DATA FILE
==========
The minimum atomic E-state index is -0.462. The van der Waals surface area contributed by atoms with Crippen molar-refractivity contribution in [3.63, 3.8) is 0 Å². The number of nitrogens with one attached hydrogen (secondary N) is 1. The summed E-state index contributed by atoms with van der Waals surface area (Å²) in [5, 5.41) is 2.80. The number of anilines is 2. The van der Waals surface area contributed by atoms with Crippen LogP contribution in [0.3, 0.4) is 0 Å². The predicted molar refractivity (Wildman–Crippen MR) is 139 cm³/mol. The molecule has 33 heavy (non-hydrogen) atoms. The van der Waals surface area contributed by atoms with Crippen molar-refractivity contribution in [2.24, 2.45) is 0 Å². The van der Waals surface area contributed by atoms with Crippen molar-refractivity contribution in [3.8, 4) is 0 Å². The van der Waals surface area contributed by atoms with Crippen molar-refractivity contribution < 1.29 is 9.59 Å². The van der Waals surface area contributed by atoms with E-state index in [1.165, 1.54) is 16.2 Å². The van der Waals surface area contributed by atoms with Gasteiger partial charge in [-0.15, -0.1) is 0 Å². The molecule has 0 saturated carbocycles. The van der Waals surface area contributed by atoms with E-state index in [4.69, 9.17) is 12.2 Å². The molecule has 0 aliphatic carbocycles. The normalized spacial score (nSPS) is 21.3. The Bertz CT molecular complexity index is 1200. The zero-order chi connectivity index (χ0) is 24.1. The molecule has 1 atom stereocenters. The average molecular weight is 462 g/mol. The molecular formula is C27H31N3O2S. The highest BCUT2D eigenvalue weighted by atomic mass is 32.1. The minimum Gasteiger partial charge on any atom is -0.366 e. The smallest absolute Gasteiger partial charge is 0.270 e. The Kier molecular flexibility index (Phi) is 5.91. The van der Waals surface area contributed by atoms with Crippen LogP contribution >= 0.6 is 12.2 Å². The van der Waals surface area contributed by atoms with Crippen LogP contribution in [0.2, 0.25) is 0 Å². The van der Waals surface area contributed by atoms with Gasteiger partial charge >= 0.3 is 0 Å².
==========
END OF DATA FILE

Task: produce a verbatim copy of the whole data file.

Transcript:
The minimum atomic E-state index is -0.462. The van der Waals surface area contributed by atoms with Crippen molar-refractivity contribution in [3.63, 3.8) is 0 Å². The number of nitrogens with one attached hydrogen (secondary N) is 1. The summed E-state index contributed by atoms with van der Waals surface area (Å²) in [5, 5.41) is 2.80. The number of anilines is 2. The van der Waals surface area contributed by atoms with Crippen LogP contribution in [0.3, 0.4) is 0 Å². The predicted molar refractivity (Wildman–Crippen MR) is 139 cm³/mol. The molecule has 33 heavy (non-hydrogen) atoms. The van der Waals surface area contributed by atoms with Crippen molar-refractivity contribution in [2.24, 2.45) is 0 Å². The van der Waals surface area contributed by atoms with Crippen molar-refractivity contribution in [3.8, 4) is 0 Å². The van der Waals surface area contributed by atoms with Crippen molar-refractivity contribution < 1.29 is 9.59 Å². The van der Waals surface area contributed by atoms with E-state index in [1.165, 1.54) is 16.2 Å². The van der Waals surface area contributed by atoms with Gasteiger partial charge in [-0.15, -0.1) is 0 Å². The molecule has 0 saturated carbocycles. The van der Waals surface area contributed by atoms with E-state index in [4.69, 9.17) is 12.2 Å². The molecule has 0 aliphatic carbocycles. The normalized spacial score (nSPS) is 21.3. The Bertz CT molecular complexity index is 1200. The zero-order chi connectivity index (χ0) is 24.1. The molecule has 1 atom stereocenters. The average molecular weight is 462 g/mol. The molecular formula is C27H31N3O2S. The highest BCUT2D eigenvalue weighted by atomic mass is 32.1. The minimum Gasteiger partial charge on any atom is -0.366 e. The smallest absolute Gasteiger partial charge is 0.270 e. The Kier molecular flexibility index (Phi) is 5.91. The van der Waals surface area contributed by atoms with Crippen LogP contribution >= 0.6 is 12.2 Å². The van der Waals surface area contributed by atoms with Crippen LogP contribution in [0.2, 0.25) is 0 Å². The van der Waals surface area contributed by atoms with Gasteiger partial charge >= 0.3 is 0 Å².